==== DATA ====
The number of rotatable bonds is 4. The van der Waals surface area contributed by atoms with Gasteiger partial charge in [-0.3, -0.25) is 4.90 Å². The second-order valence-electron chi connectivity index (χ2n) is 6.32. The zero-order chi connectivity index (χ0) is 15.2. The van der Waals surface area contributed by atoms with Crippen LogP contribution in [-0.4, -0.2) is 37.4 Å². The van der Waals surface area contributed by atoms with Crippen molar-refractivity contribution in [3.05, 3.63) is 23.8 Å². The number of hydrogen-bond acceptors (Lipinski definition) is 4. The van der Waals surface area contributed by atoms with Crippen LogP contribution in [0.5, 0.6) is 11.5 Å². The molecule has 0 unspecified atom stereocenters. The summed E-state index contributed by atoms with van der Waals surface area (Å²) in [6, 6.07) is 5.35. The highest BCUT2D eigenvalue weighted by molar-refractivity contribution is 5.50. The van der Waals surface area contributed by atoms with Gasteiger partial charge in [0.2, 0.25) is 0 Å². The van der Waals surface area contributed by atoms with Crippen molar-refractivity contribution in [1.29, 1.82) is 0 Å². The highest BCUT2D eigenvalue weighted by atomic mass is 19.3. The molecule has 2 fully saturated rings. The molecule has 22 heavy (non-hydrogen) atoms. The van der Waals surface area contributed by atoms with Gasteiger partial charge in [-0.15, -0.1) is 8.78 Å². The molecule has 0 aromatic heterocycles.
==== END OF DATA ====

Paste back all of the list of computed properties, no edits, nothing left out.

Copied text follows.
The number of rotatable bonds is 4. The van der Waals surface area contributed by atoms with Gasteiger partial charge in [-0.3, -0.25) is 4.90 Å². The second-order valence-electron chi connectivity index (χ2n) is 6.32. The zero-order chi connectivity index (χ0) is 15.2. The van der Waals surface area contributed by atoms with Crippen LogP contribution in [-0.4, -0.2) is 37.4 Å². The van der Waals surface area contributed by atoms with Crippen molar-refractivity contribution in [3.05, 3.63) is 23.8 Å². The number of hydrogen-bond acceptors (Lipinski definition) is 4. The van der Waals surface area contributed by atoms with Crippen LogP contribution in [0.5, 0.6) is 11.5 Å². The molecule has 0 unspecified atom stereocenters. The summed E-state index contributed by atoms with van der Waals surface area (Å²) in [6, 6.07) is 5.35. The highest BCUT2D eigenvalue weighted by molar-refractivity contribution is 5.50. The van der Waals surface area contributed by atoms with Gasteiger partial charge in [0.2, 0.25) is 0 Å². The van der Waals surface area contributed by atoms with Crippen molar-refractivity contribution in [1.29, 1.82) is 0 Å². The highest BCUT2D eigenvalue weighted by atomic mass is 19.3. The molecule has 2 fully saturated rings. The molecule has 22 heavy (non-hydrogen) atoms. The van der Waals surface area contributed by atoms with Gasteiger partial charge in [-0.15, -0.1) is 8.78 Å². The molecule has 0 aromatic heterocycles.